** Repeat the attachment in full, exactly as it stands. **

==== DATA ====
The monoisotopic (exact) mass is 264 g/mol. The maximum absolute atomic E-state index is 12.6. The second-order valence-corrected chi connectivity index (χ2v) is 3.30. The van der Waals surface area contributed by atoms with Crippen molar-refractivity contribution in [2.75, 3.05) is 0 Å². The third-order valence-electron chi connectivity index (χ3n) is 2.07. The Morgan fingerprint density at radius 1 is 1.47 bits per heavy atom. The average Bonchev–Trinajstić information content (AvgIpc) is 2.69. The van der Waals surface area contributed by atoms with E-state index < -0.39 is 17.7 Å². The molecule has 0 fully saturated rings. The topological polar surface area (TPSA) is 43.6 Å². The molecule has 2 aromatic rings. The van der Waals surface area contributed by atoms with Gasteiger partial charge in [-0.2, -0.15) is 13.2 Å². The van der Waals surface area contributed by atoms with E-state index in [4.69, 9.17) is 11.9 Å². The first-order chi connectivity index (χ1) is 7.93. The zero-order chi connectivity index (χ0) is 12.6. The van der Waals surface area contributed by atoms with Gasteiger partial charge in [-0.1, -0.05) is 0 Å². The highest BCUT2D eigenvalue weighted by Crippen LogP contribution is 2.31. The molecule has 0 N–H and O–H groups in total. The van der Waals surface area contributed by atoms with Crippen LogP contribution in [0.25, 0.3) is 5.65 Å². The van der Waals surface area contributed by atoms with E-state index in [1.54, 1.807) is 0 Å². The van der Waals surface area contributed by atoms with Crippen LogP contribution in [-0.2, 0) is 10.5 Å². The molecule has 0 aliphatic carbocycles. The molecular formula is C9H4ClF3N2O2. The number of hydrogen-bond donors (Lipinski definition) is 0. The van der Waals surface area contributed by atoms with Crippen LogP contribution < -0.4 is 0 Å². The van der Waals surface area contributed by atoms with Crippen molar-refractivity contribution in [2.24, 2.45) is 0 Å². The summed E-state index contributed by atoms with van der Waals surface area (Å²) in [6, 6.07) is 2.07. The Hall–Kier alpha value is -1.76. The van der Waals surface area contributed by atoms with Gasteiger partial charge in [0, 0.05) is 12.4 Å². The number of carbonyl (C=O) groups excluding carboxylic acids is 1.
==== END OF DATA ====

The monoisotopic (exact) mass is 264 g/mol. The maximum absolute atomic E-state index is 12.6. The second-order valence-corrected chi connectivity index (χ2v) is 3.30. The van der Waals surface area contributed by atoms with Crippen molar-refractivity contribution in [2.75, 3.05) is 0 Å². The third-order valence-electron chi connectivity index (χ3n) is 2.07. The Morgan fingerprint density at radius 1 is 1.47 bits per heavy atom. The average Bonchev–Trinajstić information content (AvgIpc) is 2.69. The van der Waals surface area contributed by atoms with E-state index < -0.39 is 17.7 Å². The molecule has 0 fully saturated rings. The topological polar surface area (TPSA) is 43.6 Å². The molecule has 2 aromatic rings. The van der Waals surface area contributed by atoms with Gasteiger partial charge in [-0.2, -0.15) is 13.2 Å². The van der Waals surface area contributed by atoms with E-state index in [4.69, 9.17) is 11.9 Å². The first-order chi connectivity index (χ1) is 7.93. The zero-order chi connectivity index (χ0) is 12.6. The van der Waals surface area contributed by atoms with Gasteiger partial charge in [-0.1, -0.05) is 0 Å². The highest BCUT2D eigenvalue weighted by Crippen LogP contribution is 2.31. The molecule has 0 N–H and O–H groups in total. The van der Waals surface area contributed by atoms with Crippen LogP contribution in [0.25, 0.3) is 5.65 Å². The van der Waals surface area contributed by atoms with E-state index in [1.54, 1.807) is 0 Å². The van der Waals surface area contributed by atoms with Crippen LogP contribution in [-0.2, 0) is 10.5 Å². The molecule has 0 aliphatic carbocycles. The molecular formula is C9H4ClF3N2O2. The number of hydrogen-bond donors (Lipinski definition) is 0. The van der Waals surface area contributed by atoms with Crippen LogP contribution < -0.4 is 0 Å². The van der Waals surface area contributed by atoms with Crippen molar-refractivity contribution in [2.24, 2.45) is 0 Å². The summed E-state index contributed by atoms with van der Waals surface area (Å²) in [6, 6.07) is 2.07. The Hall–Kier alpha value is -1.76. The van der Waals surface area contributed by atoms with Gasteiger partial charge in [0, 0.05) is 12.4 Å². The number of carbonyl (C=O) groups excluding carboxylic acids is 1.